The Red Badge of Courage by Stephen Crane
Filed under: Book Reviews,Infinite TBR,Reader of the Stack Goes Canonical — Ibis at 12:07 am on Friday, May 1, 2009

From the publisher:
“First published in 1895, America”s greatest novel of the Civil War was written before 21-year-old Stephen Crane had “smelled even the powder of a sham battle.” But this powerful psychological study of a young soldier”s struggle with the horrors, both within and without, that war strikes the reader with its undeniable realism and with its masterful descriptions of the moment-by-moment riot of emotions felt by me under fire. Ernest Hemingway called the novel an American classic, and Crane”s genius is as much apparent in his sharp, colourful prose as in his ironic portrayal of an episode of war so intense, so immediate, so real that the terror of battle becomes our own … in a masterpiece so unique that many believe modern American fiction began with Stephen Crane.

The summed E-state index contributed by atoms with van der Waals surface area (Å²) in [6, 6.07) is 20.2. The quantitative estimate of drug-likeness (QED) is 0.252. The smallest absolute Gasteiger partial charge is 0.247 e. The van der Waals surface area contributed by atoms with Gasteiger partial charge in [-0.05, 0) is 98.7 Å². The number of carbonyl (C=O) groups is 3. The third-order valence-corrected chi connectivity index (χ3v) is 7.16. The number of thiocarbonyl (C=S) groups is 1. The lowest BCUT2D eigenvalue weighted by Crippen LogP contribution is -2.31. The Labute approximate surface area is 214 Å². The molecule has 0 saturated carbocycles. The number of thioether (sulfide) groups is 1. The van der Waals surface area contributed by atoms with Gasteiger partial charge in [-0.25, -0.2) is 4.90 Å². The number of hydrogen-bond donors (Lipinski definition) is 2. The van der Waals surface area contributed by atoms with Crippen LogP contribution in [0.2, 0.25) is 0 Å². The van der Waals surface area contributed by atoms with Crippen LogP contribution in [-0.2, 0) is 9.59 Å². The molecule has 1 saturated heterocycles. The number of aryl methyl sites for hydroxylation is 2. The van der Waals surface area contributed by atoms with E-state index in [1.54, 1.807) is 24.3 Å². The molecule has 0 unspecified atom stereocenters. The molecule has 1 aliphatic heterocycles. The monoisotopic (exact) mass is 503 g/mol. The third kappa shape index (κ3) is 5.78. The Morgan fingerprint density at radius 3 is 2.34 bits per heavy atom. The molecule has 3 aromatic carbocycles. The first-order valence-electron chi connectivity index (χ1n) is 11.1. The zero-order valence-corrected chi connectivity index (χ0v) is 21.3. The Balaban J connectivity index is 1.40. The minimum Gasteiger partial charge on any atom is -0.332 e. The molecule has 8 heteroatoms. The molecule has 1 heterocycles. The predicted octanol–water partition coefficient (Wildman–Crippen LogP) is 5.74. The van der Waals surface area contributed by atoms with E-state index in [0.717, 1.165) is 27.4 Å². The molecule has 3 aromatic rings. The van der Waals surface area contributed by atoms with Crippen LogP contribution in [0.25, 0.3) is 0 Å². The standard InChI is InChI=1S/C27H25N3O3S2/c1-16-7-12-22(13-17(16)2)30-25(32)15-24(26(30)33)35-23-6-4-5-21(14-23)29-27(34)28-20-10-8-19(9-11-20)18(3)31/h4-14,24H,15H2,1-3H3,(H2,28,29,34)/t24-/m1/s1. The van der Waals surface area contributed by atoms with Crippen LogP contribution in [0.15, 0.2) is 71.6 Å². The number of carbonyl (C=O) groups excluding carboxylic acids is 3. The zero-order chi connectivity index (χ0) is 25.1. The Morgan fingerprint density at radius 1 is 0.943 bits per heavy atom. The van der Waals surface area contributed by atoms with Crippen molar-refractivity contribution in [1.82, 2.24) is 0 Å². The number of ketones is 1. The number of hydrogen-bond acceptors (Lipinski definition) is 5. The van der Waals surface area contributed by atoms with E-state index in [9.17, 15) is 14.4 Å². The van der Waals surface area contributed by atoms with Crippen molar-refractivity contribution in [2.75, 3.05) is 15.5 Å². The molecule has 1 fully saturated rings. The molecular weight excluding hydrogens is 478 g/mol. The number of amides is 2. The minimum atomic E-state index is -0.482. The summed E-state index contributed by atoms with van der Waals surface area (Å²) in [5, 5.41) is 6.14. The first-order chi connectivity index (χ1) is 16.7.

The Red Badge Of Courage has long been considered the first great ‘modern’ novel of war by an American–the first novel of literary distinction to present war without heroics and this in a spirit of total irony and skepticism.”

My thoughts:
I didn’t know what to expect when I started this book. I knew it was a nineteenth century American novel about a soldier, but aside from that I had no knowledge. The writing itself was very good, but the entire novel was really one long description, so it was more than a tad dull. On the other hand, the description was quite accurate, I could tell & I couldn’t help but compare Henry’s experience to those related in recent read, Fifteen Days. Also brought back memories of my time in basic training. I enjoyed the essay that ended the book, putting the events in their ironic context.

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